Quincy

quincyivh.org

Gov. Bruce Rauner signed a law Tuesday to speed up reconstruction of the troubled state-run veterans' home in Quincy.

The Republican governor approved the legislation to consolidate the design and building processes under state law to save time in overhauling the western Illinois campus where 13 people have died since 2015 because of Legionnaires' disease, although groundbreaking is a year away.

"It's an important step forward to serve our veterans, to keep our veterans safe and healthy," Rauner said.

Jason Parrott / Tri States Public Radio

Illinois Governor Bruce Rauner used a trip to Quincy Tuesday afternoon to thank the Illinois General Assembly for passing a balanced budget that includes $53 million for the Illinois Veterans Home.

“Today is a very good day for our heroes here at the Quincy Veterans Home,” said Rauner. “It’s a very good day for our wonderful staff… this is an extended family here in this wonderful home, and it’s a great day for Adams County and all of Illinois.”

quincyivh.org

Governor Bruce Rauner’s administration says a costly rebuild of the Illinois Veterans' Home in Quincy is the best way to get rid of Legionella bacteria linked to more than a dozen deaths there. While some state legislators support the move, others remain skeptical.

quincyivh.org

A makeover of the Illinois Veterans Home at Quincy costing as much as $278 million is the best option for eradicating Legionnaires' disease there, a preliminary report says.

quincyivh.org

Governor Bruce Rauner unveiled a plan for dealing with future outbreaks of Legionnaires' disease at the Illinois Veterans' Home in Quincy  during a stop at the home Thursday afternoon.

Rauner said temporarily relocating the roughly 350 residents would be risky, given their ages and health conditions. But he said if that is needed, some could be moved to the shuttered Sycamore Health Care building.

The state is trying to acquire and upgrade the former nursing home, which is several blocks from the Illinois Veterans' Home.

ILLINOIS DEPARTMENT OF VETERANS' AFFAIRS

Illinois is using emergency spending rules to upgrade the water system at the veterans’ home in Quincy. Outbreaks of the waterborne Legionnaires’ Disease have killed and sickened dozens of residents and staff.

Calling the current water system a “danger to public health,” the Department of Veterans' Affairs is buying $650,000 worth of new water filters, faucets, and bacteria monitoring equipment.

By declaring the purchases “emergencies,” the state is bypassing normal spending safeguards, which can add months of public scrutiny.

Victoria Lunacek / WNIJ

Gov. Bruce Rauner's administration reversed course Monday and announced that it will replace residence halls at the Quincy veterans' facility, which housed victims of a Legionnaires' disease outbreak responsible for the deaths 13 people and making dozens more ill since 2015.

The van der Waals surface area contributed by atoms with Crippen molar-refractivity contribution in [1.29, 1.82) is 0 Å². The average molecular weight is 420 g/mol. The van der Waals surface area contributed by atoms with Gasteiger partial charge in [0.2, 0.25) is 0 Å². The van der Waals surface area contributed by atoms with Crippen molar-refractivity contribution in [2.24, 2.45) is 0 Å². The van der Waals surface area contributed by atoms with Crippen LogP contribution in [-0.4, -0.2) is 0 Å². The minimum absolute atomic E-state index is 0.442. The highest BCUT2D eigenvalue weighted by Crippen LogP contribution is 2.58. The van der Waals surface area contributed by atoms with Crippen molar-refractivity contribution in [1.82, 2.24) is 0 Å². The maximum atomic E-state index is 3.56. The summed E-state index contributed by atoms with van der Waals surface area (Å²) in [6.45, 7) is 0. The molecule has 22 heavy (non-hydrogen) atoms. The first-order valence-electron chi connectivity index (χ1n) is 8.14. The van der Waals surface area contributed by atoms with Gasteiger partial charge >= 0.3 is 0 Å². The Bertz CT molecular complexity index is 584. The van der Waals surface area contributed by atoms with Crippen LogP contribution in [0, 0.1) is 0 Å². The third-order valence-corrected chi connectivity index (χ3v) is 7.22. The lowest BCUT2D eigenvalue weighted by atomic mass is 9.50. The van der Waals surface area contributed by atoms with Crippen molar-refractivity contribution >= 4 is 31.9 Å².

NPR Illinois

Illinois officials have confirmed a fourth case of Legionnaires' disease at the Quincy veterans home in a week.

The Departments of Public Health and Veterans' Affairs announced late Tuesday that a resident has been diagnosed with the pneumonia-like malady.

It's the fourth case announced by state officials since Feb. 13. The illness caused by Legionella bacteria inhaled from water vapor first appeared in 2015 and has returned each year since.

Chase Cavanaugh/WNIJ

Illinois Governor Bruce Rauner discussed several state issues at a news conference in Rockford Friday.

The event began as a private roundtable with small business owners at the Field Fastener company. They aired various grievances regarding state policy and how it affects their companies.  Field Fastener President Jim Derry said many of his current customers are outside the area or the state, compared with when he began the business 27 years ago, and said reforms are needed.

quincyivh.org

The water system at a state-run veterans’ home in Quincy where 13 people have died of Legionnaires’ disease may never be fully cleansed of the bacteria that causes the sometimes fatal illness, and more cases could be inevitable, federal public health authorities warned Thursday.

This arch acknowledges the original name of the Illinois Veterans Home in Quincy. The name was changed in 1974.Credit Andrew Gill/WBEZEdit | Remove

durbin.senate.gov

Illinois U.S. Senator Dick Durbin is again criticizing Governor Bruce Rauner’s handling of Legionnaires’ disease at a veterans home, saying “We need solutions, not cover-ups.”

 Durbin’s statement comes after WBEZ published a 2015 email from Nirav Shah - the state’s public health director. In it he writes agency officials waited six days after they knew an epidemic was on their hands at the Quincy veterans’ home before publicizing it.

Cabinet Secretary Visits Quincy To Discuss Opioid Epidemic

Aug 4, 2017
U.S. Department of Health and Human Services

U.S. Secretary of Health and Human Services Tom Price visited Quincy Thursday morning to hear how local organizations are dealing with the rise in opioid-related deaths nationwide.

He spoke in a private round table with representatives of local law enforcement, emergency responders, and health-care providers. Price said the opioid crisis is one of the top three priorities for his agency.

Feds Reimburse $4M For Quincy Veterans Home Water System

Feb 1, 2017
CDC

The federal government is reimbursing Illinois more than $4 million for a new water treatment facility at a Quincy veterans home that was the site of a Legionnaires Disease outbreak.

Illinois Gov. Bruce Rauner said Wednesday that the U.S. Department of Veterans Affairs was awarding the money to the Illinois Department of Veterans' Affairs, which would reimburse the Illinois Environmental Protection Agency.

An outbreak of the disease killed 12 people and sickened at least 54 in 2015 and a federal report found the bacteria was likely spread by an aging water system.